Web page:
Available from UMI in association with The British Library. ;Typically we maintain two incompatible standards towards right action and good character, and the tension between these polarities creates the paradox of moral luck. In practice we regard actions as right or wrong, and character as good or bad, partly according to what happens as a result of the agent's decision. Yet we also think that people should not be held responsible for matters beyond their control. ;This split underpins (...)
     
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  39. The Inescapability of Moral Luck.Taylor W. Cyr - 2021 - Thought: A Journal of Philosophy 10 (4):302-310.
    I argue that any account attempting to do away with resultant or circumstantial moral luck is inconsistent with a natural response to the problem of constitutive moral luck. It is plausible to think that we sometimes contribute to the formation of our characters in such a way as to mitigate our constitutive moral luck at later times. But, as I argue here, whether or not we succeed in bringing about changes to our characters is (...)
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  40.  48
    Moral Luck and Unfair Blame.Martin Sand & Michael Klenk - 2021 - Journal of Value Inquiry:1-17.
    Moral luck occurs when factors beyond an agent’s control affect her blameworthiness. Several scholars deny the existence of moral luck by distinguishing judging blameworthy from blame-related practices. Luck does not affect an agent’s blameworthiness because morality is conceptually fair, but it can affect the appropriate degree of blame for that agent. While separatism resolves the paradox of moral luck, we aim to show it that it needs amendment, because it is unfair to treat (...)
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  41.  35
    Free Will and Moral Luck.Robert J. Hartman - forthcoming - In Joseph Campbell, Kristin M. Mickelson & V. Alan White (eds.), A Companion to Free Will.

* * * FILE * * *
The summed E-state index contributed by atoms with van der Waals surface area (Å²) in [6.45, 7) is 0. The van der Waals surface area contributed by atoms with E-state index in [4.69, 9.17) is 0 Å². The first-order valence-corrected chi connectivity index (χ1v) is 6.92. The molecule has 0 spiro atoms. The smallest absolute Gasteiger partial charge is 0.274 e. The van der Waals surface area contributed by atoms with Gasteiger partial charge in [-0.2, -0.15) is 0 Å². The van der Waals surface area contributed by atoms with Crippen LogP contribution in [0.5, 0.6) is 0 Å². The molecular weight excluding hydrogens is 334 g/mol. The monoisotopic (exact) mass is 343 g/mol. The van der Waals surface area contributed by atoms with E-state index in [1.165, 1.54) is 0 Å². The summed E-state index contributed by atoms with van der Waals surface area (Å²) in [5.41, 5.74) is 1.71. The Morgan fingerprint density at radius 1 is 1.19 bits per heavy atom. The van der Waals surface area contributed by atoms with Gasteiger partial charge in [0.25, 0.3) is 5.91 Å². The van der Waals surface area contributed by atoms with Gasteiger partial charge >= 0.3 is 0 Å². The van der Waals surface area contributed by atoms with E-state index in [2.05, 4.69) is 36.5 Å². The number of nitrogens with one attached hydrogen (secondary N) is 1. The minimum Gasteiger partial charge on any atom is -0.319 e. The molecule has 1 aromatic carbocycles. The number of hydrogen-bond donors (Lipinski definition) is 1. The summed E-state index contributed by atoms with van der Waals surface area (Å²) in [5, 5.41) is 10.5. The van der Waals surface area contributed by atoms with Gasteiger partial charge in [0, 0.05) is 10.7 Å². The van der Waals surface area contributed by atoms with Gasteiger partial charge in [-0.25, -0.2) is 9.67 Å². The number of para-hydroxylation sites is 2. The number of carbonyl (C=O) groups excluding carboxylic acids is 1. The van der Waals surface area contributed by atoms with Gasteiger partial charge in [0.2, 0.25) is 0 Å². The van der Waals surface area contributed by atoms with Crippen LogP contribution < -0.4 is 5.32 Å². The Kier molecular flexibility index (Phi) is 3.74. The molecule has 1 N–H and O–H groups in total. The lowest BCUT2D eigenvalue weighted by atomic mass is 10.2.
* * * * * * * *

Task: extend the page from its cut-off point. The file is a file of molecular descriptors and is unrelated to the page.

Philosophers often consider problems of free will and moral luck in isolation from one another, but both are about control and moral responsibility. One problem of free will concerns the difficult task of specifying the kind of control over our actions that is necessary and sufficient to act freely. One problem of moral luck refers to the puzzling task of explaining whether and how people can be morally responsible for actions permeated by factors beyond their (...)
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  42. BCI-Mediated Behavior, Moral Luck, and Punishment.Daniel J. Miller - 2020 - American Journal of Bioethics Neuroscience 11 (1):72-74.
    An ongoing debate in the philosophy of action concerns the prevalence of moral luck: instances in which an agent’s moral responsibility is due, at least in part, to factors beyond his control. I point to a unique problem of moral luck for agents who depend upon Brain Computer Interfaces (BCIs) for bodily movement. BCIs may misrecognize a voluntarily formed distal intention (e.g., a plan to commit some illicit act in the future) as a control command (...)
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  43. A Problem for Moral Luck.Steven D. Hales - 2015 - Philosophical Studies 172 (9):2385-2403.
    The present paper poses a new problem for moral luck. Defenders of moral luck uncritically rely on a broader theory of luck known as the control theory or the lack of control theory. However, there are are two other analyses of luck in the literature that dominate discussion in epistemology, namely the probability and modal theories. However, moral luck is nonexistent under the probability and modal accounts, but the control theory cannot explain (...)